After the Plymouth Blitz, a series of bombing raids carried out by the Luftwaffe on Plymouth during the Second World War, the town hall was used as peripheral rest centre for Plymouth residents displaced by the destruction.[12] Then, in December 1943, soldiers of the 29th Infantry Division of the United States Army, who were preparing for Operation Overlord, hosted a party in the town hall for children from the Plymouth Road Primary School.[13] Significant visitors included the future Deputy Prime Minister, Michael Heseltine, who delivered a speech in the town hall in January 1966 as part of his successful campaign to be elected the local member of parliament in the 1966 general election.[14]

Works of art in the town hall include a series of portraits by Lady Laura Russell, the wife of Lord Arthur Russell;[15] the subjects of these portraits include the 4th, 6th and 7th Dukes of Bedford, the local members of parliament, John Pym, Sir John Salusbury-Trelawny, George Byng and Hugh Luttrell, and the naval and military commanders, Sir Francis Drake and Colonel John Russell.[16]

References[edit]

  1. ^ a b c d Historic England. "Town Hall (1105832)". National Heritage List for England. Retrieved 2 October 2021.
  2. ^ Mettler, Alex (28 March 2019). "Tavistock Guildhall". Tavistock Heritage Trust. Retrieved 2 October 2021.
  3. ^ Stoyle, Mark (1994). Loyalty and Locality: Popular Allegiance in Devon During the English Civil War. University of Exeter Press. p. 67. ISBN 978-0859894289.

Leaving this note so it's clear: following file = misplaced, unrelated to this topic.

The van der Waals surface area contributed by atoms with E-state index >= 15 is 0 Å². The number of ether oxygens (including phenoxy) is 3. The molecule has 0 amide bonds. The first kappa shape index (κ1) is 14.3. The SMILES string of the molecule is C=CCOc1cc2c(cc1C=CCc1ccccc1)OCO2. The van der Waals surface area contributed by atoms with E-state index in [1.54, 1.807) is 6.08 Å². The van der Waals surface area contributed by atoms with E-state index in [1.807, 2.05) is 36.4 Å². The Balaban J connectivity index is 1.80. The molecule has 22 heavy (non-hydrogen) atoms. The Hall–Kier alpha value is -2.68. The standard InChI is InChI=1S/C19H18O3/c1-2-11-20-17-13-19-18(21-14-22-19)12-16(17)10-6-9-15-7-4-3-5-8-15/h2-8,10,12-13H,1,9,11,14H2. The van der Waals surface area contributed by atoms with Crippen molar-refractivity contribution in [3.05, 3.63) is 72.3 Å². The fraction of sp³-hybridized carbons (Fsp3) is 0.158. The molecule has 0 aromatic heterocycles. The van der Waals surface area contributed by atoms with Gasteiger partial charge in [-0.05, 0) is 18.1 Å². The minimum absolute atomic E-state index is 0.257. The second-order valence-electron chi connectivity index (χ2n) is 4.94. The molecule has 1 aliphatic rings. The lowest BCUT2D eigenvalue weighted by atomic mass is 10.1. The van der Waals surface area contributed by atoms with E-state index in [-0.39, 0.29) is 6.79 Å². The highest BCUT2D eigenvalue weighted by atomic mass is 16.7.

4. ^ Historic England. "Guildhall, Police Station, attached railings and boundary walls (1309358)". National Heritage List for England. Retrieved 2 October 2021.
  5. ^ a b c "Tavistock Town Hall". Tavistock Town Council. Retrieved 2 October 2021.
  6. ^ "Tavistock Conservation Area Character Appraisal" (PDF). West Devon Borough Council. 1 July 2009. p. 84. Retrieved 2 October 2021.
  7. ^ Cherry, Bridget; Pevsner, Nikolaus (2002). Devon (Pevsner Buildings of England). Yale University Press. p. 151. ISBN 978-0300095968.
  8. ^ "Tavistock UD". Vision of Britain. Retrieved 2 October 2021.
  9. ^ Historic England. "Tavistock Town Council Offices (1162954)". National Heritage List for England. Retrieved 2 October 2021.
  10. ^ "No. 43373". The London Gazette. 3 July 1964. p. 5754.
  11. ^ "The 'Sale of the century' in 1911 that changed the face of Tavistock". Tavistock Times. 23 June 2011. Retrieved 2 October 2021.
  12. ^ Addison, Paul; Crang, Jeremy (2020). The Spirit of the Blitz: Home Intelligence and British Morale, September 1940 - June 1941. Oxford University Press. p. 330. ISBN 978-0198848509.
  13. ^ Bennett, G. H. (2009). Destination Normandy: Three American Regiments on D-Day. Stackpole. p. 29. ISBN 978-0811735353.
  14. ^ Hennessy, Peter; Shepherd, Robert (2019). Reflections: Conversations with Politicians. Vol. 2. Haus Publishing. ISBN 978-1912208579.
  15. ^ "Laura Russell and the Tavistock Town Hall Portraits". Tavistock Heritage Trust. Retrieved 2 October 2021.
  16. ^ "Tavistock Town Hall". Art UK. Retrieved 2 October 2021.